Urea has some medicinal uses.
Urea has some medicinal uses. It has been used as one of the ingredients in topical creams that help hydrate the skin. Skin hydration is the mainstay of therapy in many conditions in which there is excessive dryness of the skin. Urea-containing creams are used in the treatment of:
- Xerosis (abnormally dry skin, more common in old people)
- Onychomycosis (fungal infection of the nail)
- Ichthyosis (a hereditary skin condition that causes dry, thickened, and scaly skin)
- Corns (hardened layers of skin, commonly found over the feet)
- Calluses (areas of thickened skin, most common over hands and feet)
Other uses of urea include:
- Nail removal: Urea 40% ointment is applied over the diseased area of the nail, such as a fungus-infected portion of the nail. Urea softens that section of the nail over the next 7-10 days. The doctor can then separate the diseased nail easily from the rest of the nail. This is a good option for the nonsurgical removal of the nails.
- Ear drops: Urea is also used in the preparation of ear drops for wax removal.
Which are the laboratory tests related to urea?
Urea labeled with carbon-14 or carbon-13 is used in the urea breath test. This is a special test to detect the presence of the bacterium Helicobacter pylori (H. pylori) in the stomach and small intestine of humans with stomach ulcers. A positive urea breath test means that you have an H. pylori infection. Based upon the result, the doctor decides whether to initiate antibiotic therapy.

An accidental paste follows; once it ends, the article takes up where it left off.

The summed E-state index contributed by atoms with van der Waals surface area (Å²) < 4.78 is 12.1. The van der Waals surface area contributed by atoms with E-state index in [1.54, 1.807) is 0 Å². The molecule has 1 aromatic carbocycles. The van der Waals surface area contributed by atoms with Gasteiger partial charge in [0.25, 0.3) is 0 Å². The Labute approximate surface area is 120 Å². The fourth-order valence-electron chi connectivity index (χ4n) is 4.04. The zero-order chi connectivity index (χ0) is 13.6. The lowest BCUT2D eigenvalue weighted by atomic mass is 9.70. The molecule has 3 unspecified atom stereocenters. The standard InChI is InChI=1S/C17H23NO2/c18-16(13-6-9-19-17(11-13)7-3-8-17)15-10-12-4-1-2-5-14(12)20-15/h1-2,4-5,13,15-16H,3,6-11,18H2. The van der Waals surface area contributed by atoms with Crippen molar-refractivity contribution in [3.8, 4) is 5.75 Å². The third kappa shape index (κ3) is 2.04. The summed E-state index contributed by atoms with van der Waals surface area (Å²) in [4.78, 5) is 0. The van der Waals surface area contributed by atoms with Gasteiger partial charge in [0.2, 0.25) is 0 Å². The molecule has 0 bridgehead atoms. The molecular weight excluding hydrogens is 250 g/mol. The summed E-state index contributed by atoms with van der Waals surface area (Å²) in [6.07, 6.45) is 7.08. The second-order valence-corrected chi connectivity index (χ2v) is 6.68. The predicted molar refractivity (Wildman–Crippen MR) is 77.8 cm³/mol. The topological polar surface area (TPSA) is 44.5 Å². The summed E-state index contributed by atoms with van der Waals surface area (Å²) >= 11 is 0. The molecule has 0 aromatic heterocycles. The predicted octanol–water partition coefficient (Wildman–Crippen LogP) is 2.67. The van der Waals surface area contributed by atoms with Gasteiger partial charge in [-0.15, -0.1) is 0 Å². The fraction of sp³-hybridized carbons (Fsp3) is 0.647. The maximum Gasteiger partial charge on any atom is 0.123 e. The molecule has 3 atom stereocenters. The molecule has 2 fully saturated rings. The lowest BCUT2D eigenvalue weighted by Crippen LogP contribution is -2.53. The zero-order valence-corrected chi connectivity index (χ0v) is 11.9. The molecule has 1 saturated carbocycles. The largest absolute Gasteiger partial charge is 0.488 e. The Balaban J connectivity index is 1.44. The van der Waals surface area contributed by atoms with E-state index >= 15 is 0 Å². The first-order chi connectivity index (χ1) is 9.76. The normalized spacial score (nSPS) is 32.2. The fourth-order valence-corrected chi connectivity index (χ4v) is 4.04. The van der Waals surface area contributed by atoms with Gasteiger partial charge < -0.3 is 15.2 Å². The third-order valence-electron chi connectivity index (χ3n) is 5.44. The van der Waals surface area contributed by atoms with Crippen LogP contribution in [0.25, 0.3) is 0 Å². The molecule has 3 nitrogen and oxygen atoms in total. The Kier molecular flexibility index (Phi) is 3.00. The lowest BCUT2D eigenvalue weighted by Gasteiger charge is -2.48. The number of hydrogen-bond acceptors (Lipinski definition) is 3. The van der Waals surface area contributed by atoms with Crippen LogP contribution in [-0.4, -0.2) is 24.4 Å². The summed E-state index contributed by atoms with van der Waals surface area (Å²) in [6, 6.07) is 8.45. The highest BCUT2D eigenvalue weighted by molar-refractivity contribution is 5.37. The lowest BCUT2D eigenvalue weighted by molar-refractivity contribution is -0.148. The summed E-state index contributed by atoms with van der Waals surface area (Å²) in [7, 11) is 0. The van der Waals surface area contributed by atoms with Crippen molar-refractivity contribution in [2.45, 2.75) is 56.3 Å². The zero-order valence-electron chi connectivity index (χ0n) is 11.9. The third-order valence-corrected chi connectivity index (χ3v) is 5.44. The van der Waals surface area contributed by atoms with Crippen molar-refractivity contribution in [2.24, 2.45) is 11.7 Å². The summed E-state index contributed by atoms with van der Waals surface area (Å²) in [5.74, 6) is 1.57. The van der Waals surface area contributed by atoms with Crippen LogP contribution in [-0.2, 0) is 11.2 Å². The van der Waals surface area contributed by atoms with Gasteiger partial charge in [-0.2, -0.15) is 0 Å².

Blood urea nitrogen test
Blood urea nitrogen (BUN) test is a part of a kidney function test or renal function test that assesses how well your kidneys are working. It measures the level of nitrogen in your blood that comes from urea. Indirectly, it is also a measure of urea in your blood.
What happens if the urea level is high?
A high urea level is usually indicative of two conditions: either your consumption of protein is too high or there is the decreased capacity of your kidney to filter out urea from the blood. This is seen in kidney diseases such as chronic kidney disease (CKD). Other conditions that increase urea levels in your body include:
If urea is not removed from the body, it can lead to a condition known as uremia or uremic syndrome. Uremia is a buildup of urea and other nitrogen wastes in the blood that can damage the brain.
Uremia can happen because of:
Symptoms of uremia include: